False Confessions is a fascinating documentary available on CBC-Gem. Of course the data and cases are all from the US, but you start to see how and why people — of all ages — confess to serious crimes they never committed. You learn of the prosecution’s tricks, and the whole system which makes life a living hell for people on the edge – emotionally, physically and intellectually. Here it is.
What to Read…
Fifteen years ago, a Halifax writer published a fast-paced, witty and urgent novel about people in Africville, Uniacke Square, privileged white south-enders, Liberal party politics and the legal system. The book is Reparations by Stephen Kimber, who is author of a wide range of books, a columnist for the Halifaxexaminer.ca, and a journalism prof at the University of King’s College. While the book shows its age in a some minor ways, it is a fascinating dive into the tribal politics of Nova Scotia. Reparations makes a good case for reparations for African-Nova Scotians. I’d say it’s well worth reading and a literary treasure.
The Book of Disappearance (2018) by Ibtisam Azem is wonderful. In an apartment building in Tel Aviv lives a liberal Israeli Jew, Ariel, who works as a media journalist, and on the floor above, his good friend, Alaa, an Arab-Israeli chef. Both men have been friends for years, but politically they are still wary around one another. The wariness stems from the gut-wrenching events of 1948 – when more than 700,000 Palestinians (including Alaa’s grandmother) were driven from their land and their homes by the army of the new state of Israel. Most never were allowed to return. Flash forward 71 years and suddenly, one day, all the Palestinians disappear. The million Israeli-Arabs who live in Israel proper – descendants of those who managed to stay after ’48— and the Palestinians from Occupied Territories in Jerusalem and the West Bank. The first clue that they disappeared was that the buses all over Israel, or don’t arrive to pick up passengers. are late. Have the Arab bus drivers gone on strike, Jewish Israelis wonder as they now must walk to school or work. Likewise there are no Arab taxi drivers, or gardeners, or cleaners at their jobs. Cafes and restaurants everywhere are closed, the waiters, kitchen help and owners are gone. There are a few Jewish-owned cafes open, and from them we hear the refrain – “Where are our Arabs?” and “We treated them right, we gave them jobs and education – and now they’re gone!” The Israeli government announces a state of emergency and the Israel Defence Forces (IDF) are dispatched to find the Palestinians, and bring them “home”. The book is funny, pathetic, and yet very human.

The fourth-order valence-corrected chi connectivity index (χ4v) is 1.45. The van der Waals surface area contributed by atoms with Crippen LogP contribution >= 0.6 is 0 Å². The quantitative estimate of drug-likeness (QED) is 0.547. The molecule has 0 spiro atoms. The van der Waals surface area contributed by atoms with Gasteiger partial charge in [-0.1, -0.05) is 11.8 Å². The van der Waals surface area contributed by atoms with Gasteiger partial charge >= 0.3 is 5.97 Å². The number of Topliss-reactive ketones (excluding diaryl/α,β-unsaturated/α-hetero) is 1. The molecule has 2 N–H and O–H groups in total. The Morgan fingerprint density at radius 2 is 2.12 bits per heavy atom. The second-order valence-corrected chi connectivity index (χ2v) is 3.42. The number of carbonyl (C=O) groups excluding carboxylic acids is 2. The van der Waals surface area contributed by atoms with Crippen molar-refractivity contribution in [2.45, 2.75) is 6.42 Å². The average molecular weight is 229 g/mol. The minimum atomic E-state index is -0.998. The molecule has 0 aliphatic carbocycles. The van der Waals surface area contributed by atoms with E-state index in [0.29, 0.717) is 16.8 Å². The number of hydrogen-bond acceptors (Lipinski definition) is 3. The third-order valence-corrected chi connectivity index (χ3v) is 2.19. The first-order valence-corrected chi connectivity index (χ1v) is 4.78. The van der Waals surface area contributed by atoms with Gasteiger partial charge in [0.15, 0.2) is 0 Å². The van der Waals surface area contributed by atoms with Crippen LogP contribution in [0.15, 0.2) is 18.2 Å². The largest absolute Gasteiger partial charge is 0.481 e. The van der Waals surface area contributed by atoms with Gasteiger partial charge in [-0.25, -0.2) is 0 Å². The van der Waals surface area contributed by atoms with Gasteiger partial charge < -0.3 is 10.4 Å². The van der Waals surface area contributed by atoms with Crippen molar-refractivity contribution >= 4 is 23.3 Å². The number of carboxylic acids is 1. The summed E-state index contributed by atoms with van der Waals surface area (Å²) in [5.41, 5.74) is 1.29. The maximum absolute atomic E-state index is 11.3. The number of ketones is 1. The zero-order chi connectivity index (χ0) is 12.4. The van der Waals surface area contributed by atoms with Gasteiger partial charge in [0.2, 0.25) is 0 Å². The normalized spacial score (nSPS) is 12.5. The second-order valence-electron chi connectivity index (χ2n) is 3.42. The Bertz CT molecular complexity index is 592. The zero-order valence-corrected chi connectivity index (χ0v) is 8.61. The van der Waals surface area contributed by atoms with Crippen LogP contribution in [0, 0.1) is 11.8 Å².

Book… on right: author Ibtisam Azem